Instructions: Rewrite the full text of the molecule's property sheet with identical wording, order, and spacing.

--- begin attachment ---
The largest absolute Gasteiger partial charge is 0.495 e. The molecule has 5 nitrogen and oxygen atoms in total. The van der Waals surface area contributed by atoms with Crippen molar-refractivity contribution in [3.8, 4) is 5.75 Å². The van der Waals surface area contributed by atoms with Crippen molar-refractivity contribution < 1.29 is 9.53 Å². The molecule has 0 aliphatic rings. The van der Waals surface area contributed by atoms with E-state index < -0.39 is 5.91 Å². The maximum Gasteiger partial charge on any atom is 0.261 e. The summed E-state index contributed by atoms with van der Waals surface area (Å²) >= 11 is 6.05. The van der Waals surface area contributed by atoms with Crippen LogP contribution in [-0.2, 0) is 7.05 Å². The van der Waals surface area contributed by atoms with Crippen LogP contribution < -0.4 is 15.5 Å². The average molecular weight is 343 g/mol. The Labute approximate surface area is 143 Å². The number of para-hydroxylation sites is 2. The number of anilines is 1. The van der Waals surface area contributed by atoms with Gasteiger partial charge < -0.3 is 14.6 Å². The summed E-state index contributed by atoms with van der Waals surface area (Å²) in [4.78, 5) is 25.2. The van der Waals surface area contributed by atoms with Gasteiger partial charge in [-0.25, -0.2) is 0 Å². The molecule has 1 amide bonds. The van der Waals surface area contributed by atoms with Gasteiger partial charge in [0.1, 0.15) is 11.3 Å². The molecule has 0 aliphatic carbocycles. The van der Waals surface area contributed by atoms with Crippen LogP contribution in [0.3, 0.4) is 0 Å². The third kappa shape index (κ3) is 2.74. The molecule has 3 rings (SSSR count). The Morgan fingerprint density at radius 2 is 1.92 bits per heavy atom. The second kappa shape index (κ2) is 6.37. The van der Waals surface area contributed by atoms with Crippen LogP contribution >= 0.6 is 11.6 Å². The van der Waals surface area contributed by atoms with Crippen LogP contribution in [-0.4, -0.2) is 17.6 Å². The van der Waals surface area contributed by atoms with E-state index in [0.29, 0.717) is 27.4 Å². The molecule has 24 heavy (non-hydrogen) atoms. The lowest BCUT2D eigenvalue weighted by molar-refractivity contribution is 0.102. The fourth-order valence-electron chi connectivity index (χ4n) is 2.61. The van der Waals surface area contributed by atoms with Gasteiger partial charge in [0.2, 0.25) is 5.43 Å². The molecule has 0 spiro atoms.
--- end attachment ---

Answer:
The largest absolute Gasteiger partial charge is 0.495 e. The molecule has 5 nitrogen and oxygen atoms in total. The van der Waals surface area contributed by atoms with Crippen molar-refractivity contribution in [3.8, 4) is 5.75 Å². The van der Waals surface area contributed by atoms with Crippen molar-refractivity contribution < 1.29 is 9.53 Å². The molecule has 0 aliphatic rings. The van der Waals surface area contributed by atoms with E-state index < -0.39 is 5.91 Å². The maximum Gasteiger partial charge on any atom is 0.261 e. The summed E-state index contributed by atoms with van der Waals surface area (Å²) >= 11 is 6.05. The van der Waals surface area contributed by atoms with Crippen LogP contribution in [-0.2, 0) is 7.05 Å². The van der Waals surface area contributed by atoms with Crippen LogP contribution < -0.4 is 15.5 Å². The average molecular weight is 343 g/mol. The Labute approximate surface area is 143 Å². The number of para-hydroxylation sites is 2. The number of anilines is 1. The van der Waals surface area contributed by atoms with Gasteiger partial charge < -0.3 is 14.6 Å². The summed E-state index contributed by atoms with van der Waals surface area (Å²) in [4.78, 5) is 25.2. The van der Waals surface area contributed by atoms with Gasteiger partial charge in [-0.25, -0.2) is 0 Å². The molecule has 1 amide bonds. The van der Waals surface area contributed by atoms with Gasteiger partial charge in [0.1, 0.15) is 11.3 Å². The molecule has 0 aliphatic carbocycles. The van der Waals surface area contributed by atoms with Crippen LogP contribution in [0.3, 0.4) is 0 Å². The third kappa shape index (κ3) is 2.74. The molecule has 3 rings (SSSR count). The Morgan fingerprint density at radius 2 is 1.92 bits per heavy atom. The second kappa shape index (κ2) is 6.37. The van der Waals surface area contributed by atoms with Crippen LogP contribution >= 0.6 is 11.6 Å². The van der Waals surface area contributed by atoms with Crippen LogP contribution in [-0.4, -0.2) is 17.6 Å². The van der Waals surface area contributed by atoms with E-state index in [0.29, 0.717) is 27.4 Å². The molecule has 24 heavy (non-hydrogen) atoms. The lowest BCUT2D eigenvalue weighted by molar-refractivity contribution is 0.102. The fourth-order valence-electron chi connectivity index (χ4n) is 2.61. The van der Waals surface area contributed by atoms with Gasteiger partial charge in [0.2, 0.25) is 5.43 Å². The molecule has 0 spiro atoms.